Google seeks consolidation of Wi-Fi snooping cases

The company wants a single case heard in a court close to its headquarters

Peppered with lawsuits over its collection of Web traffic data from wireless networks, Google wants all the cases consolidated into one, and for that single case to be heard by a court near its Mountain View, California, headquarters.

In a motion this week with the U.S. Judicial Panel on Multidistrict Litigation, Google requests that the eight "Wi-Fi" lawsuits, as well as any future ones, be rolled into one at the U.S. District Court for the Northern District of California.

Google argues that all complaints make similar allegations and that consolidating pretrial proceedings will be convenient for all parties involved, including the courts.

"All of the complaints in the Google Wi-Fi Cases assert claims under the federal Wiretap Act. Some cases involve other, similar claims, including state law claims subject to preemption arguments under federal law. All of the complaints make very similar factual allegations, and thus any necessary discovery will be of common facts," the motion reads.

"Absent pretrial coordination or consolidation, the possibility of inconsistent pretrial rulings exists, especially with respect to the proper scope and extent of discovery, class certification and other factual and legal matters," the motion reads.

In May, Google acknowledged that it had inadvertently recorded and saved Web traffic data from unsecured Wi-Fi networks via its Street View cars, which take pictures for services like Google Maps.

Google had intended for the cars to record Wi-Fi network names (SSIDs) and their routers' unique identifying numbers (MAC addresses), but the system went further and logged the Web sites users were visiting at the moment the cars were driving by.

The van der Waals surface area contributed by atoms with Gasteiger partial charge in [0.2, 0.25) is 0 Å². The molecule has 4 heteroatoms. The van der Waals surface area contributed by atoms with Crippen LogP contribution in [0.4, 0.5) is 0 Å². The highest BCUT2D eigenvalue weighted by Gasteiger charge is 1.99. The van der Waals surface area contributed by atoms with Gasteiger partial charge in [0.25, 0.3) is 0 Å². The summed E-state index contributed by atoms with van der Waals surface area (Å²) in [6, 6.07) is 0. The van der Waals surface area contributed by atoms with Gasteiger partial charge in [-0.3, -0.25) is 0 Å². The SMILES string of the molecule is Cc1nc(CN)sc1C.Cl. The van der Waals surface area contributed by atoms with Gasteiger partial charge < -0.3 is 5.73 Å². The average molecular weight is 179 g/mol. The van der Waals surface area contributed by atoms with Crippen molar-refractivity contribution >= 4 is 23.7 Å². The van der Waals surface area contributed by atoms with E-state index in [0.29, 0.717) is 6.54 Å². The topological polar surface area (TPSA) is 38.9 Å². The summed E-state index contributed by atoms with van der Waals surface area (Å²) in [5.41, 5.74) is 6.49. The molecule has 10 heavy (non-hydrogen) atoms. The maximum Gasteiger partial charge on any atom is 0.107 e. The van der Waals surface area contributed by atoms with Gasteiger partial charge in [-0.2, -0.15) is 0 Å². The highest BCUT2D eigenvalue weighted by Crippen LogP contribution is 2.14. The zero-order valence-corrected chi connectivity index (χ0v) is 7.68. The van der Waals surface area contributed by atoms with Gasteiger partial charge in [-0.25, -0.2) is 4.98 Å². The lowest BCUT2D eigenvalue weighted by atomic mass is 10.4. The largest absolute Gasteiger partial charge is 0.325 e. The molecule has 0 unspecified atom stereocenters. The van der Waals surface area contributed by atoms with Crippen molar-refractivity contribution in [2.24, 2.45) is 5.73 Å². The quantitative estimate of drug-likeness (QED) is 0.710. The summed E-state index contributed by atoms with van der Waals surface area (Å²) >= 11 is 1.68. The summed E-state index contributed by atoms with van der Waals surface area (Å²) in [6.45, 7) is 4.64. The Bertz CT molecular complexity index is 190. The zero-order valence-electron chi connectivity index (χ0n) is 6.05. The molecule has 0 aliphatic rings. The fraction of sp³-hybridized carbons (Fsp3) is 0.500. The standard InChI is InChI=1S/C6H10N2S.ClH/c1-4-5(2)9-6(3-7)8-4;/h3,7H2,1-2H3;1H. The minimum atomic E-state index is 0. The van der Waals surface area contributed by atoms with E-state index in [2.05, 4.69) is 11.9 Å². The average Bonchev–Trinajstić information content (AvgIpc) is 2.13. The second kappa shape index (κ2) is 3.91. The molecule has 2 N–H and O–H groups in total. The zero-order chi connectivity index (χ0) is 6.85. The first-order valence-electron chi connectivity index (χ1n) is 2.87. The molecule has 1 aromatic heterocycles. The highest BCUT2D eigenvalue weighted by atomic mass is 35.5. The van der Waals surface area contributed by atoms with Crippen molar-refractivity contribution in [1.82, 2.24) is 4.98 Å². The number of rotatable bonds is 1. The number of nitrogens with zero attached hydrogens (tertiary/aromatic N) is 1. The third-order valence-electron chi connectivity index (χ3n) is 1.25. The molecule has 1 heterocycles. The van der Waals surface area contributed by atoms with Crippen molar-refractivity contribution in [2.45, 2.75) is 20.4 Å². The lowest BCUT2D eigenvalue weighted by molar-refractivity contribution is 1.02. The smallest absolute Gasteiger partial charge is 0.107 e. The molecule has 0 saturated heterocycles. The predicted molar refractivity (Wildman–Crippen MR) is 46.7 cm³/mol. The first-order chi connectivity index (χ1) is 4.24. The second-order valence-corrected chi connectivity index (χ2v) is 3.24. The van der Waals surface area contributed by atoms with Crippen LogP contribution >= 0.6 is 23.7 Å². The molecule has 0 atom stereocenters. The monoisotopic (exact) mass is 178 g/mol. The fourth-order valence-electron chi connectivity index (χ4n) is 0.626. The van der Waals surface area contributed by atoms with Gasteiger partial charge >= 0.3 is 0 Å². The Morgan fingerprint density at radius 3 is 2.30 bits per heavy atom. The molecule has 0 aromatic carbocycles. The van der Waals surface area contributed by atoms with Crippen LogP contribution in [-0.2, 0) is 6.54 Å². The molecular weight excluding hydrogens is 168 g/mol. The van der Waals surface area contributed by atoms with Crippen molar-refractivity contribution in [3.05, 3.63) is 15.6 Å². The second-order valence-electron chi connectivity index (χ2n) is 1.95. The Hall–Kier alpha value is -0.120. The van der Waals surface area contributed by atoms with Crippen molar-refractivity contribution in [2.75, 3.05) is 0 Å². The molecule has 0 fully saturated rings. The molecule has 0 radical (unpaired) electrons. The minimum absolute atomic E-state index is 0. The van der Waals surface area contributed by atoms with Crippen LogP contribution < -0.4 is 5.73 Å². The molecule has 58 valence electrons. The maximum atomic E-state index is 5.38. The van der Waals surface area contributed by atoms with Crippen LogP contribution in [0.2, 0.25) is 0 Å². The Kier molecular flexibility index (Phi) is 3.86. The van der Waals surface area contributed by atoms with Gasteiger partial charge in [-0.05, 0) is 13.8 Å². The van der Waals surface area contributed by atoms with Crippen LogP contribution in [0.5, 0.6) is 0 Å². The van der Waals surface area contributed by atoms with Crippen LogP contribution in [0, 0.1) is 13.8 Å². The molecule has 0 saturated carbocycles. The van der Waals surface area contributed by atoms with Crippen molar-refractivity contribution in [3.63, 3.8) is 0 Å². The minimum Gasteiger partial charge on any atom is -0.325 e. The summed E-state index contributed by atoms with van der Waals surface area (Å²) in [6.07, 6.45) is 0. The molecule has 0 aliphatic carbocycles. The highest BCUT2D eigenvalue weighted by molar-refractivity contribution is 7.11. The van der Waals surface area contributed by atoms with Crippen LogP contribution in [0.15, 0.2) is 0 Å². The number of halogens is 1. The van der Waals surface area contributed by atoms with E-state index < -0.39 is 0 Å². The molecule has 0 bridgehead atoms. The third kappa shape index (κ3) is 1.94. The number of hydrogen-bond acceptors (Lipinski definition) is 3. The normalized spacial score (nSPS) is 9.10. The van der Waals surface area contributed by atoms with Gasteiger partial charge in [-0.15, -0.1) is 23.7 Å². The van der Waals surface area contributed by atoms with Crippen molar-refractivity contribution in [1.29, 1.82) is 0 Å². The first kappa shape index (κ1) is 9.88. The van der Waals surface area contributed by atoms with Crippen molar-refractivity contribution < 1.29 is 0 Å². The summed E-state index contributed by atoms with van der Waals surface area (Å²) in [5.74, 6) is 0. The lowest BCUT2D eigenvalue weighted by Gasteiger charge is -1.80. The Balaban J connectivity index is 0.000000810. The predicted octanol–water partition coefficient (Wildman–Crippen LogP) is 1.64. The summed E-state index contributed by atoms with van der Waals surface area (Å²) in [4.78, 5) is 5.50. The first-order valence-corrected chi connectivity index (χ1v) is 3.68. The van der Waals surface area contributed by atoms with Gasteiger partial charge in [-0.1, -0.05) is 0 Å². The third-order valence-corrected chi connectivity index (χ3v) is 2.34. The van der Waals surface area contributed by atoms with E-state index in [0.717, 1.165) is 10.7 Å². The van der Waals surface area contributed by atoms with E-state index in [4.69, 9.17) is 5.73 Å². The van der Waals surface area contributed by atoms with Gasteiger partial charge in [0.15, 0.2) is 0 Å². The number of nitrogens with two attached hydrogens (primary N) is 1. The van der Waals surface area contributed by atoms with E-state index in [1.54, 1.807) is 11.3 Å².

So far, two lawsuits have been filed in California, two in Washington, D.C., and one each in Oregon, Illinois, Massachusetts and Pennsylvania. The plaintiffs in all the cases are requesting certification of class status, so that others similarly affected are included.

Seeking consolidation is a logical move that the plaintiffs and courts would likely also welcome, said Eric Goldman, associate professor of law at Santa Clara University's School of Law.

A less clear but more interesting issue will be in which court the consolidated case gets heard, he said. It's no surprise that Google is requesting California's Northern District. Judges there are comfortable with technology matters and familiar with the company and the importance of its services, Goldman said.

"It's very favorable for Google to be in a place where the judges understand what's at stake," he said.

At the Northern California court, judges will be mindful of making decisions that adhere to the specific issues in the case, and don't have excessively negative consequences that affect other Google services, Goldman said.

Google declined to comment about its consolidation motion.

In addition to civil lawsuits, Google is also under fire from lawmakers and government officials in the U.S. and Europe who are probing the collection of data from Wi-Fi networks.

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